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*Corresponding Author:
Dr. Kieran Walsh
BMJ Learning, BMJ Group, BMA House, Tavistock Square, London, WC1H 9JR, England.
E-mail: [email protected]

Banerjee and Bhadury have presented a helpful insight into the prescribing pattern of interns in a primary health center in India. [1] The results that emerge are not entirely positive. Clearly, there are many areas where improvements need to be made to prescribing. For example, the frequency of drug administration was not mentioned in all prescriptions, nor was the intended duration of therapy mentioned in all prescriptions. The authors suggest more and better medical education in prescribing as a means of improving quality and that undoubtedly should improve matters. Leaders in medical education should give particular consideration to interprofessional education in this field – whereby medical students, student nurses, and student pharmacists learn together to improve prescribing. Prescribing is ultimately a team-based activity and so any attempt to improve it should address the needs of teams, as well as individuals. Collaborative team-based activities can improve the quality of prescribing. [2] However, education on its own may not be sufficient to make significant progress. Even the most well-educated doctors occasionally make errors – it worth thinking of different means of addressing this problem which affects all healthcare systems in the world. [3] One alternative intervention is to use new technologies to reduce errors. [4]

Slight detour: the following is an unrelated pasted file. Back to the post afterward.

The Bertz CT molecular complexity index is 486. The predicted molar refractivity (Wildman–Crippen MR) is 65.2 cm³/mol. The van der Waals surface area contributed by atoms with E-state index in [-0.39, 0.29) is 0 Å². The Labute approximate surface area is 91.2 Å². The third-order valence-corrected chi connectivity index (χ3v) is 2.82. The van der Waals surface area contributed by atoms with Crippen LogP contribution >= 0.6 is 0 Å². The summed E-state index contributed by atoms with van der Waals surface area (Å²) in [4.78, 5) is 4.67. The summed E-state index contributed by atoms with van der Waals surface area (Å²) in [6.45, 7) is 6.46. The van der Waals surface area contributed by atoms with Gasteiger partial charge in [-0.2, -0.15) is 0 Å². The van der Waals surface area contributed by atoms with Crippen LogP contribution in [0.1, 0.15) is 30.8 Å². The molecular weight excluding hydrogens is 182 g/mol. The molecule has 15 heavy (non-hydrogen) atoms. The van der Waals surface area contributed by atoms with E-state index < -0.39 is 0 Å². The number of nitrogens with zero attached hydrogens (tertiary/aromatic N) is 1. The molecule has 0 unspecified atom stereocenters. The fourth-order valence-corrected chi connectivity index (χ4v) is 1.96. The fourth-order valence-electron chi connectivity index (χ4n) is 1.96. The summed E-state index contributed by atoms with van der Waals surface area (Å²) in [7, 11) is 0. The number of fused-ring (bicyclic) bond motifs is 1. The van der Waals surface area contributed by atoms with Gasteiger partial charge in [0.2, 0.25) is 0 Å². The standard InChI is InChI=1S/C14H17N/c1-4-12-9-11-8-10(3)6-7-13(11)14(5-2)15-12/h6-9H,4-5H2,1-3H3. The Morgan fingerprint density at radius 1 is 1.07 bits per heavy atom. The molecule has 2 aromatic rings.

The introduction of electronic prescribing may be one such new innovation. Electronic prescribing could effectively prevent interns from making many of the errors cited. [5] For example, if a drug is prescribed by its brand name, electronic software could detect this and suggest to the prescriber that the generic name is used instead. If a drug is prescribed parenterally and an equally effective oral preparation is available, the software could suggest a change in this regard also. Other problems identified by the study included the failure to record the frequency of drug administration or the duration of therapy. Once again electronic prescribing systems could pick this up immediately, and prevent the prescriber from submitting their prescription until these vital parameters are completed in full. New technologies have transformed practice in many walks of life and indeed within certain specialties in medicine. [6] It is now time to ensure that we harness new technologies to make prescribing safer for our patients.

References